Medidata and Project ALS Present Research on Using Proteomics to Advance Rare Disease Diagnostics
Medidata, a Dassault Systèmes company, joined Project ALS, academic and medical researchers at the University of Pennsylvania, Castleman Disease Collaborative Network (CDCN), Massachusetts General Hospital, Columbia University, and Somalogic, Inc to present research at the Northeast ALS Consortium (NEALS). The study findings may help inform diagnosis of ALS and other rare diseases.
ALS (amyotrophic lateral sclerosis) is a rare and progressive neurodegenerative disease that impacts body systems at different rates, depending on the affected neurons. When ALS-like symptoms first appear, other disorders that may mimic ALS should be ruled out to avoid misdiagnosis because an estimated 10% of cases are false positives. Depending on a multitude of factors, accurate diagnosis of ALS may take up to a year; and patients, and physicians want to be certain before declaring or ruling out this life-changing disease.
Furthermore, subsets of ALS are important to distinguish. For example, limb-onset ALS is associated with longer time-to-diagnosis compared to bulbar (speech, swallowing)-onset ALS, and bulbar-onset is reported to have a faster rate of progression than limb-onset. There is a need to explore diagnostic and prognostic biomarkers that are specific to site of onset so that ALS patients may receive accurate clinical management and be included in the appropriate clinical trials.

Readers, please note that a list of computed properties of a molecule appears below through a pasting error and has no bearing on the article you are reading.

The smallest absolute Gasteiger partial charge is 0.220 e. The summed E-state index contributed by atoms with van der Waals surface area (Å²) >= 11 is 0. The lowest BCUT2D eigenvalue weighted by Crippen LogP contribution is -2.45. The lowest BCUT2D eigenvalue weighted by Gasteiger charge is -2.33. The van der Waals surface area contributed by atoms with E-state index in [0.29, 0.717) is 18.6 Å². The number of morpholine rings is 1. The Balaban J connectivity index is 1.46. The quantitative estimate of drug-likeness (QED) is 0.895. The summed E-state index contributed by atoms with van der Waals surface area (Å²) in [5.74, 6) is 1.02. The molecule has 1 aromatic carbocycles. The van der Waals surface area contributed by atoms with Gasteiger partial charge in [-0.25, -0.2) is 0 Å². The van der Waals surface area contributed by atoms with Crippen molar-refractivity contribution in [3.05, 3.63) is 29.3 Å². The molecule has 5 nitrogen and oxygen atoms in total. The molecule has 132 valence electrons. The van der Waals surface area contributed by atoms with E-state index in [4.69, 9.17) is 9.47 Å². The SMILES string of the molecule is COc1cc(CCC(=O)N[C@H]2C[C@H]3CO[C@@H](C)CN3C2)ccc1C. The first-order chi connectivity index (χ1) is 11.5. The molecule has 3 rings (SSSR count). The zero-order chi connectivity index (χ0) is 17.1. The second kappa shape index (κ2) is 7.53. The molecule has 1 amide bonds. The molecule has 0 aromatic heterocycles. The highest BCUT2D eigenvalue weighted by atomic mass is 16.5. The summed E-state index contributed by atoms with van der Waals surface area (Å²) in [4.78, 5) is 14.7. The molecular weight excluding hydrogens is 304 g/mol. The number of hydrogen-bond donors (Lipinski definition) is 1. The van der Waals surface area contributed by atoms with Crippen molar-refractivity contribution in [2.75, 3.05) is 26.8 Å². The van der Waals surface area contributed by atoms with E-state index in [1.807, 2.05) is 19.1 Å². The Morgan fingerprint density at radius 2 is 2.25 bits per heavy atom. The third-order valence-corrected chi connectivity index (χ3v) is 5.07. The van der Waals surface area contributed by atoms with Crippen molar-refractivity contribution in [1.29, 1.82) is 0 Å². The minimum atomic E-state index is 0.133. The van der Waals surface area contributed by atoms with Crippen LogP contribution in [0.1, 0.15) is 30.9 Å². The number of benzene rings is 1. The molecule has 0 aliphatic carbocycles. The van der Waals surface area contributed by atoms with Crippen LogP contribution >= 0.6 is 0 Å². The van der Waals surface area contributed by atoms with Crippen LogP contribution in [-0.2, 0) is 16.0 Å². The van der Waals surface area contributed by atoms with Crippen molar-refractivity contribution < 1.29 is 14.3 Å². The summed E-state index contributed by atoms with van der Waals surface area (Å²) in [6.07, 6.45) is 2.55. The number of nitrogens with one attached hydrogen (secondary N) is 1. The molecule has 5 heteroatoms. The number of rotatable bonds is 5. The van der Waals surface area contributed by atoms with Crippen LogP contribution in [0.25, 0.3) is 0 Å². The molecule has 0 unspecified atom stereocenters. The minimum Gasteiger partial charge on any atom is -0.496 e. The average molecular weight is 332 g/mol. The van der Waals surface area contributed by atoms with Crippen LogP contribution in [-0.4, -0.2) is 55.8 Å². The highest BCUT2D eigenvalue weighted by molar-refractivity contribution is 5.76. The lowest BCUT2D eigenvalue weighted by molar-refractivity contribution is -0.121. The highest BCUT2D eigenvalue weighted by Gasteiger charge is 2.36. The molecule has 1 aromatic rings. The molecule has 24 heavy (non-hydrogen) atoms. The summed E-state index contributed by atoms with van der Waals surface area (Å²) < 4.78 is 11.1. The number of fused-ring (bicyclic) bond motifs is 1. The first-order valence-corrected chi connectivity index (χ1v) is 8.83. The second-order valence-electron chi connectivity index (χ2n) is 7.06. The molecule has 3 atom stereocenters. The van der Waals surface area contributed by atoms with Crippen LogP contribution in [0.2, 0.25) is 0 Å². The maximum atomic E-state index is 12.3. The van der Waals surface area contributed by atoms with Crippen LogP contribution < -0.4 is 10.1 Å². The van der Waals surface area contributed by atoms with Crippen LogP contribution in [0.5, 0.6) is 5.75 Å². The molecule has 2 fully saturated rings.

This collaborative research, titled, "CA3 levels in plasma associate strongly with site of onset in Amyotrophic Lateral Sclerosis (ALS), investigates using proteomic biomarkers to better understand these diagnostic mechanisms. Carbonic anhydrase 3 (CA3), a skeletal muscle-specific enzyme highly expressed in neuromuscular diseases, was the only blood plasma marker detected that differentiates among sites of onset in ALS.
“Medidata Acorn AI provided a unified data platform for both proteomic and clinical data, and analyzed these data to uncover proteomic subtypes associated with ALS’ sites of onset.” said Sheila Diamond, MS, CGC, digital health strategist at Medidata. “This research highlights the clinical utility of integrating multiple sources of data and the importance of cross-collaboration to provide insights into rare disease diagnostic processes, and, in turn, may assist patients, families, and clinicians in planning for care.”
These findings illustrate that a greater understanding of omics-based diagnostics focusing on the limb and non-bulbar subtypes may better inform ALS diagnosis, and that plasma CA3 analysis may be a useful addition to the diagnostic armamentarium for limb-onset ALS.
Diamond and other researchers also presented their work on rare diseases at the Medidata NEXT Global conference. CDCN’s co-founder and executive director David Fajgenbaum, MD, MBA, MSc and Project ALS’ co-founder and director of research, Valerie Estess, and director of research operations, Erin Fleming, discussed drug repurposing strategies and challenges, along with leveraging real-world data and advanced analytics to build a comprehensive view of the patient story in rare diseases.
“This study demonstrates the power of collaboration and data science to reveal insights that impact patients’ lives. As a patient with a rare disease and the brother-in-law of an ALS patient, I know that research gives us the greatest chance for advancing treatments and improving survival. But none of us can do this alone,” Fajgenbaum said.
Fleming added: “This research partnership allowed us to analyze a dataset that was generated years ago, but using the newest technologies and methodologies on Medidata's platform. And from this, we were able to generate important insights and identify a biomarker that may help predict one form of ALS over other forms. Project ALS is proud to participate in this multidisciplinary research effort bringing together leading academic researchers with Medidata’s cutting-edge technology toward understanding, and successfully treating ALS.”
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